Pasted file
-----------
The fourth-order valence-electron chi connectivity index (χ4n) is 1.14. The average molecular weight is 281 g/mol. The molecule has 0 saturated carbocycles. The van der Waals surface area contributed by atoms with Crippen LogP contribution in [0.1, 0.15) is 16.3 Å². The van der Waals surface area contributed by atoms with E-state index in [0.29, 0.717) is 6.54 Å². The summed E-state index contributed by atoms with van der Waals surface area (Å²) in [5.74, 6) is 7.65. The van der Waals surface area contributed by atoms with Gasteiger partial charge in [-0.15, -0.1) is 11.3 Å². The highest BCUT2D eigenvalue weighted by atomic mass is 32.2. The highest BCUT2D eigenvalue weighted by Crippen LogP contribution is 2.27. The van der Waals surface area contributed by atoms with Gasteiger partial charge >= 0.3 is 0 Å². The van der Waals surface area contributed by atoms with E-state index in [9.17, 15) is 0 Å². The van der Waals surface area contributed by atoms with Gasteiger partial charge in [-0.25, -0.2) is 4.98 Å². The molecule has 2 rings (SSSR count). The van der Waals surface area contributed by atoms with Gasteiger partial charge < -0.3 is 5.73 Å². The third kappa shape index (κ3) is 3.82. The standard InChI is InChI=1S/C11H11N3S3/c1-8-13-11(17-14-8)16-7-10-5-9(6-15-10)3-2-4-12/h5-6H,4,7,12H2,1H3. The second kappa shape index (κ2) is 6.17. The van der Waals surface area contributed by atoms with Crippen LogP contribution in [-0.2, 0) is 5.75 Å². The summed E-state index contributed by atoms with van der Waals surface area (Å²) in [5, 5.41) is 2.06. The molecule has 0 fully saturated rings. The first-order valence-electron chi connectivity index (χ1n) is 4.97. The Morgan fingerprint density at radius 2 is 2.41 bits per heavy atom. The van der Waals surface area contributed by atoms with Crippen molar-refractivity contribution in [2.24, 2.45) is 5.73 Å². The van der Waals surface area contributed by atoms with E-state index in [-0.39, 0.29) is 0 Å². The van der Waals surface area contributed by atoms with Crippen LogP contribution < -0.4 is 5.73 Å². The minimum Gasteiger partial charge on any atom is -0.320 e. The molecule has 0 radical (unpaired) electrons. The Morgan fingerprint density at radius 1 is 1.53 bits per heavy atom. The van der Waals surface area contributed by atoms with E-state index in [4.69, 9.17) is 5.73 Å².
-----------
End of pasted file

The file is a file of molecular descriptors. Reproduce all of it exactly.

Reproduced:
The fourth-order valence-electron chi connectivity index (χ4n) is 1.14. The average molecular weight is 281 g/mol. The molecule has 0 saturated carbocycles. The van der Waals surface area contributed by atoms with Crippen LogP contribution in [0.1, 0.15) is 16.3 Å². The van der Waals surface area contributed by atoms with E-state index in [0.29, 0.717) is 6.54 Å². The summed E-state index contributed by atoms with van der Waals surface area (Å²) in [5.74, 6) is 7.65. The van der Waals surface area contributed by atoms with Gasteiger partial charge in [-0.15, -0.1) is 11.3 Å². The highest BCUT2D eigenvalue weighted by atomic mass is 32.2. The highest BCUT2D eigenvalue weighted by Crippen LogP contribution is 2.27. The van der Waals surface area contributed by atoms with Gasteiger partial charge >= 0.3 is 0 Å². The van der Waals surface area contributed by atoms with E-state index in [9.17, 15) is 0 Å². The van der Waals surface area contributed by atoms with Gasteiger partial charge in [-0.25, -0.2) is 4.98 Å². The molecule has 2 rings (SSSR count). The van der Waals surface area contributed by atoms with Gasteiger partial charge < -0.3 is 5.73 Å². The third kappa shape index (κ3) is 3.82. The standard InChI is InChI=1S/C11H11N3S3/c1-8-13-11(17-14-8)16-7-10-5-9(6-15-10)3-2-4-12/h5-6H,4,7,12H2,1H3. The second kappa shape index (κ2) is 6.17. The van der Waals surface area contributed by atoms with Crippen LogP contribution in [-0.2, 0) is 5.75 Å². The summed E-state index contributed by atoms with van der Waals surface area (Å²) in [5, 5.41) is 2.06. The molecule has 0 fully saturated rings. The first-order valence-electron chi connectivity index (χ1n) is 4.97. The Morgan fingerprint density at radius 2 is 2.41 bits per heavy atom. The van der Waals surface area contributed by atoms with Crippen molar-refractivity contribution in [2.24, 2.45) is 5.73 Å². The van der Waals surface area contributed by atoms with E-state index in [-0.39, 0.29) is 0 Å². The van der Waals surface area contributed by atoms with Crippen LogP contribution < -0.4 is 5.73 Å². The minimum Gasteiger partial charge on any atom is -0.320 e. The molecule has 0 radical (unpaired) electrons. The Morgan fingerprint density at radius 1 is 1.53 bits per heavy atom. The van der Waals surface area contributed by atoms with E-state index in [4.69, 9.17) is 5.73 Å².